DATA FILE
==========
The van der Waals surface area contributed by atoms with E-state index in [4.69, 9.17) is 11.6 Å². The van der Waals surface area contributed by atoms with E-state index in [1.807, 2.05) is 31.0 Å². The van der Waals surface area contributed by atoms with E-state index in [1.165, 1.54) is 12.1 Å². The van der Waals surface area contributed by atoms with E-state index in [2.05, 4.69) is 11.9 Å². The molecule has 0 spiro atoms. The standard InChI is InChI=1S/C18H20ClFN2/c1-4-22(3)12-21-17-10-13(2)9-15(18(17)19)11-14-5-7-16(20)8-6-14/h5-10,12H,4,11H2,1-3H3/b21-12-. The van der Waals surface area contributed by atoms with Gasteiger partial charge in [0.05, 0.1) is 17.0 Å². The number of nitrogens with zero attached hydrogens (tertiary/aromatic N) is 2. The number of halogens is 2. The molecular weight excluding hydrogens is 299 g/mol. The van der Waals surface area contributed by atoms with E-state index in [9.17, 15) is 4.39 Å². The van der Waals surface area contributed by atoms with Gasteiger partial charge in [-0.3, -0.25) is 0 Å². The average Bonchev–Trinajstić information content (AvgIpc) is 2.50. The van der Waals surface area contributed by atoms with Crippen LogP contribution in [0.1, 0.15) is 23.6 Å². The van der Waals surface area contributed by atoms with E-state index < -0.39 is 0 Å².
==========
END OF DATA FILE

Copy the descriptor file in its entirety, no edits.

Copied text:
The van der Waals surface area contributed by atoms with E-state index in [4.69, 9.17) is 11.6 Å². The van der Waals surface area contributed by atoms with E-state index in [1.807, 2.05) is 31.0 Å². The van der Waals surface area contributed by atoms with E-state index in [1.165, 1.54) is 12.1 Å². The van der Waals surface area contributed by atoms with E-state index in [2.05, 4.69) is 11.9 Å². The molecule has 0 spiro atoms. The standard InChI is InChI=1S/C18H20ClFN2/c1-4-22(3)12-21-17-10-13(2)9-15(18(17)19)11-14-5-7-16(20)8-6-14/h5-10,12H,4,11H2,1-3H3/b21-12-. The van der Waals surface area contributed by atoms with Gasteiger partial charge in [0.05, 0.1) is 17.0 Å². The number of nitrogens with zero attached hydrogens (tertiary/aromatic N) is 2. The number of halogens is 2. The molecular weight excluding hydrogens is 299 g/mol. The van der Waals surface area contributed by atoms with E-state index in [9.17, 15) is 4.39 Å². The van der Waals surface area contributed by atoms with Gasteiger partial charge in [-0.3, -0.25) is 0 Å². The average Bonchev–Trinajstić information content (AvgIpc) is 2.50. The van der Waals surface area contributed by atoms with Crippen LogP contribution in [0.1, 0.15) is 23.6 Å². The van der Waals surface area contributed by atoms with E-state index < -0.39 is 0 Å².